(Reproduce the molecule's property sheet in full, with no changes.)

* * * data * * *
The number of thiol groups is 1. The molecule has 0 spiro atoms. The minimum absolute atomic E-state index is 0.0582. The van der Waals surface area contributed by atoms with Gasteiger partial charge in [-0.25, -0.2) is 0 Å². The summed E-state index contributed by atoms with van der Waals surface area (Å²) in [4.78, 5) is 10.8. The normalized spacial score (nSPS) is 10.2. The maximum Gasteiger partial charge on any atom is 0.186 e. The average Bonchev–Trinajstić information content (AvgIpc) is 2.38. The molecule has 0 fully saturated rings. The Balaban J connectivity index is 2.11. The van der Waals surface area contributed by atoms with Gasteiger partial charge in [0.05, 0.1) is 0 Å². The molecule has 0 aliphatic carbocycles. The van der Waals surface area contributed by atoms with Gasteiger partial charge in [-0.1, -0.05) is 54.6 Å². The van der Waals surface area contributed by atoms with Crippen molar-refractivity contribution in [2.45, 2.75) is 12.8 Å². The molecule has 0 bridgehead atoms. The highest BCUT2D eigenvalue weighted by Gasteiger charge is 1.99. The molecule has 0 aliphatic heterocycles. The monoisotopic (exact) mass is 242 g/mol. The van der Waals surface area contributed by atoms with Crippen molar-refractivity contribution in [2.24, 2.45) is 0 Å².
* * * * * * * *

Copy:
The number of thiol groups is 1. The molecule has 0 spiro atoms. The minimum absolute atomic E-state index is 0.0582. The van der Waals surface area contributed by atoms with Gasteiger partial charge in [-0.25, -0.2) is 0 Å². The summed E-state index contributed by atoms with van der Waals surface area (Å²) in [4.78, 5) is 10.8. The normalized spacial score (nSPS) is 10.2. The maximum Gasteiger partial charge on any atom is 0.186 e. The average Bonchev–Trinajstić information content (AvgIpc) is 2.38. The molecule has 0 fully saturated rings. The Balaban J connectivity index is 2.11. The van der Waals surface area contributed by atoms with Gasteiger partial charge in [0.05, 0.1) is 0 Å². The molecule has 0 aliphatic carbocycles. The van der Waals surface area contributed by atoms with Gasteiger partial charge in [-0.1, -0.05) is 54.6 Å². The van der Waals surface area contributed by atoms with Crippen molar-refractivity contribution in [2.45, 2.75) is 12.8 Å². The molecule has 0 bridgehead atoms. The highest BCUT2D eigenvalue weighted by Gasteiger charge is 1.99. The molecule has 0 aliphatic heterocycles. The monoisotopic (exact) mass is 242 g/mol. The van der Waals surface area contributed by atoms with Crippen molar-refractivity contribution in [2.24, 2.45) is 0 Å².